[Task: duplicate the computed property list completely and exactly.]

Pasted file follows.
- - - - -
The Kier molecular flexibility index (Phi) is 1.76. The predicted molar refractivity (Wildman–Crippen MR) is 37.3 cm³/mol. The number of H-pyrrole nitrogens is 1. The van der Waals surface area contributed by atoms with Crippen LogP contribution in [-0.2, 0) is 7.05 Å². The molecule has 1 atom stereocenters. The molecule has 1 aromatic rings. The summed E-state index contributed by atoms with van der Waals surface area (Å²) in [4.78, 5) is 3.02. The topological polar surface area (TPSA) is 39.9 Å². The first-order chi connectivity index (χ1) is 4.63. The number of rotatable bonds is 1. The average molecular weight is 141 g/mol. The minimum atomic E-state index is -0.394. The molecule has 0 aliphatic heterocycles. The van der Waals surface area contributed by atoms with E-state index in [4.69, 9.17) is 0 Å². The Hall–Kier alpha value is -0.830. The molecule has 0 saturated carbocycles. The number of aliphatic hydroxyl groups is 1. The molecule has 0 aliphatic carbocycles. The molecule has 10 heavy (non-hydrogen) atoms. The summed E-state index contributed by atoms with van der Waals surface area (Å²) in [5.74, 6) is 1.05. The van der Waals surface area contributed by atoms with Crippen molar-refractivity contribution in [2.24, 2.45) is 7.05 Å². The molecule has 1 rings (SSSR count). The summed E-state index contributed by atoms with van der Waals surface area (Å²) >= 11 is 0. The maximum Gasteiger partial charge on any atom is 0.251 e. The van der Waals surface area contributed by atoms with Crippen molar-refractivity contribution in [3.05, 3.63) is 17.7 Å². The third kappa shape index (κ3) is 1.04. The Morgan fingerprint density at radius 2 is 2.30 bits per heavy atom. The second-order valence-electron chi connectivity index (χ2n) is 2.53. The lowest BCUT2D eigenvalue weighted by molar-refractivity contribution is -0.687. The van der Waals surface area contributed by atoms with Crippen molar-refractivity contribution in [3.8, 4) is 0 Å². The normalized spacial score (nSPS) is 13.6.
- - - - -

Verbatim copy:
The Kier molecular flexibility index (Phi) is 1.76. The predicted molar refractivity (Wildman–Crippen MR) is 37.3 cm³/mol. The number of H-pyrrole nitrogens is 1. The van der Waals surface area contributed by atoms with Crippen LogP contribution in [-0.2, 0) is 7.05 Å². The molecule has 1 atom stereocenters. The molecule has 1 aromatic rings. The summed E-state index contributed by atoms with van der Waals surface area (Å²) in [4.78, 5) is 3.02. The topological polar surface area (TPSA) is 39.9 Å². The first-order chi connectivity index (χ1) is 4.63. The number of rotatable bonds is 1. The average molecular weight is 141 g/mol. The minimum atomic E-state index is -0.394. The molecule has 0 aliphatic heterocycles. The van der Waals surface area contributed by atoms with E-state index in [4.69, 9.17) is 0 Å². The Hall–Kier alpha value is -0.830. The molecule has 0 saturated carbocycles. The number of aliphatic hydroxyl groups is 1. The molecule has 0 aliphatic carbocycles. The molecule has 10 heavy (non-hydrogen) atoms. The summed E-state index contributed by atoms with van der Waals surface area (Å²) in [5.74, 6) is 1.05. The van der Waals surface area contributed by atoms with Crippen molar-refractivity contribution in [2.24, 2.45) is 7.05 Å². The molecule has 1 rings (SSSR count). The summed E-state index contributed by atoms with van der Waals surface area (Å²) >= 11 is 0. The maximum Gasteiger partial charge on any atom is 0.251 e. The van der Waals surface area contributed by atoms with Crippen molar-refractivity contribution in [3.05, 3.63) is 17.7 Å². The third kappa shape index (κ3) is 1.04. The Morgan fingerprint density at radius 2 is 2.30 bits per heavy atom. The second-order valence-electron chi connectivity index (χ2n) is 2.53. The lowest BCUT2D eigenvalue weighted by molar-refractivity contribution is -0.687. The van der Waals surface area contributed by atoms with Crippen molar-refractivity contribution in [3.8, 4) is 0 Å². The normalized spacial score (nSPS) is 13.6.